The Hybrid Event Matrix is a useful concept for event planners, says Jelmer van Ast, founder and CEO of Conference Compass.
To plan for a hybrid event, or in fact for any event, it is vital to consider the different stakeholders in what makes your event a success. Typical event objectives are about sharing knowledge, facilitating networking, and doing business. Stakeholders then include speakers, attendees, and exhibitors.
For hybrid events, we need to consider the various types of interaction between people attending online and onsite. A helpful concept and tool to use is the Hybrid Event Matrix. It helps to visualize these interactions.
For interactions between attendees and speakers, the matrix has four quadrants. When we all met in person, pre-Covid, we were in the first quadrant: a traditional live event. Interactions included speakers delivering their presentations on a stage, with attendees in the room listening and asking their questions by standing up and speaking into a microphone. Technology, like event apps, helped to facilitate engagement with Q&A and voting functionality. Seems like ages ago, right?
Now, in the midst of Covid, all events are online, and we find ourselves in the fourth quadrant: a virtual event. Speakers deliver their presentation from their computer, talking into a webcam, and not seeing the audience.
Attendees, on their part, watch the live talk on their computers, and decent virtual event platforms allow for Q&A, voting, and chat to facilitate engagement.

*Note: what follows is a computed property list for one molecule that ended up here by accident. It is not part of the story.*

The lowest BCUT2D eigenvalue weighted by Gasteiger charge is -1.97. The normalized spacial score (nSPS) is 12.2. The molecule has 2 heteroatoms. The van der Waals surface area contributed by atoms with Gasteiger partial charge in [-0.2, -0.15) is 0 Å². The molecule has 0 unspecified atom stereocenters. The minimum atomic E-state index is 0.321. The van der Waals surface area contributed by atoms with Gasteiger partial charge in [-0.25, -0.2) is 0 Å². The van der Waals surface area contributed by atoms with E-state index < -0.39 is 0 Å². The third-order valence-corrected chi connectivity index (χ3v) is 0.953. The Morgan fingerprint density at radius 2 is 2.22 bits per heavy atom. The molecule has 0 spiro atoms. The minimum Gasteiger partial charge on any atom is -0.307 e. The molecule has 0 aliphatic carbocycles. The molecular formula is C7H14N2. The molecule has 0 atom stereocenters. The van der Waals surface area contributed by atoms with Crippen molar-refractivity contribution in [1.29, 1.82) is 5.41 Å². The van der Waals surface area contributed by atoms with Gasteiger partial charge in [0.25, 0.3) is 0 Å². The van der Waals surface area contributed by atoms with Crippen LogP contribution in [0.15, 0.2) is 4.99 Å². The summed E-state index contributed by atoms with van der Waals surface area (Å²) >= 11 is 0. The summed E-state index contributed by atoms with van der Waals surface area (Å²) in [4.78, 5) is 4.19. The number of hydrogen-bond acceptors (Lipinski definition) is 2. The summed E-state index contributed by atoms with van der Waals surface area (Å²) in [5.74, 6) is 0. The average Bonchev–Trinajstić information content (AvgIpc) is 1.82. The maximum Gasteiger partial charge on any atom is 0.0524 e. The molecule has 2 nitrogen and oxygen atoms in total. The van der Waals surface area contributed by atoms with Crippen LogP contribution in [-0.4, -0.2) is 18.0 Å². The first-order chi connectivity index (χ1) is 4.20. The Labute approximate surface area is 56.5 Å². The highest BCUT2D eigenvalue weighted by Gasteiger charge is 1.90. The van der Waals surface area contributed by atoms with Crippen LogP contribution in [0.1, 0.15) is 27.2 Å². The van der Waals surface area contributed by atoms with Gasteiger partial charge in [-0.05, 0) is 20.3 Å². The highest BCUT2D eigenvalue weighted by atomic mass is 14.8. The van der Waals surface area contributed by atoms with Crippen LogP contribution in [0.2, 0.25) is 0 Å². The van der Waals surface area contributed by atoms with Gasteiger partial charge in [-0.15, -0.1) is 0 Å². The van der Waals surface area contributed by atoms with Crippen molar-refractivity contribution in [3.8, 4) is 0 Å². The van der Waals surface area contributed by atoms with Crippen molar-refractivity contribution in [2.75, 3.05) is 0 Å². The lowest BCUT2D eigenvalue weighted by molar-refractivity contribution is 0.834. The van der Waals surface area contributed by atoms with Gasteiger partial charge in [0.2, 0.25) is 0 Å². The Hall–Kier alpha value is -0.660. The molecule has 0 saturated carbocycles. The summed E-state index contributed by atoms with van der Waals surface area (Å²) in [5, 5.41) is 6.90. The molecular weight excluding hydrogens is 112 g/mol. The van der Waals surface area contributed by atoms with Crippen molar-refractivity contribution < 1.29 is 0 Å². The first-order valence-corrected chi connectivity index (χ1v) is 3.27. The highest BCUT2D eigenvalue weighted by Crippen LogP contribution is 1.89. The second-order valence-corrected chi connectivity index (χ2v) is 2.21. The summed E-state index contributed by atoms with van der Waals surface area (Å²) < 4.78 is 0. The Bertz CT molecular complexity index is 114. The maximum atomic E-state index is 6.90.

A hybrid event means that some of your speakers are online, and some are onsite. And that part of your audience has been able to attend in person, while another part will be attending online. We find ourselves in the second and third quadrants. And for a truly inclusive experience, we will have to design for interactions between these four types of people. This is just one of the Hybrid Event Matrices to consider.
Aside from speakers vs. attendees (the knowledge-sharing component of your event), your other stakeholders will come in as attendees vs. attendees (the networking component) and exhibitors vs. attendees (the business component).
The degree to which people will attend an event online and onsite will depend on many factors, including local travel restrictions, budget and time considerations, personal health and safety concerns, and one’s attitude towards environmental impact. All of this makes it clear that the future of events is hybrid. And that in order to design successful events, you need to be as inclusive as possible.
This content is sponsored.
More VEI blogs you may be interested in: The Latest Thinking on Hybrid Events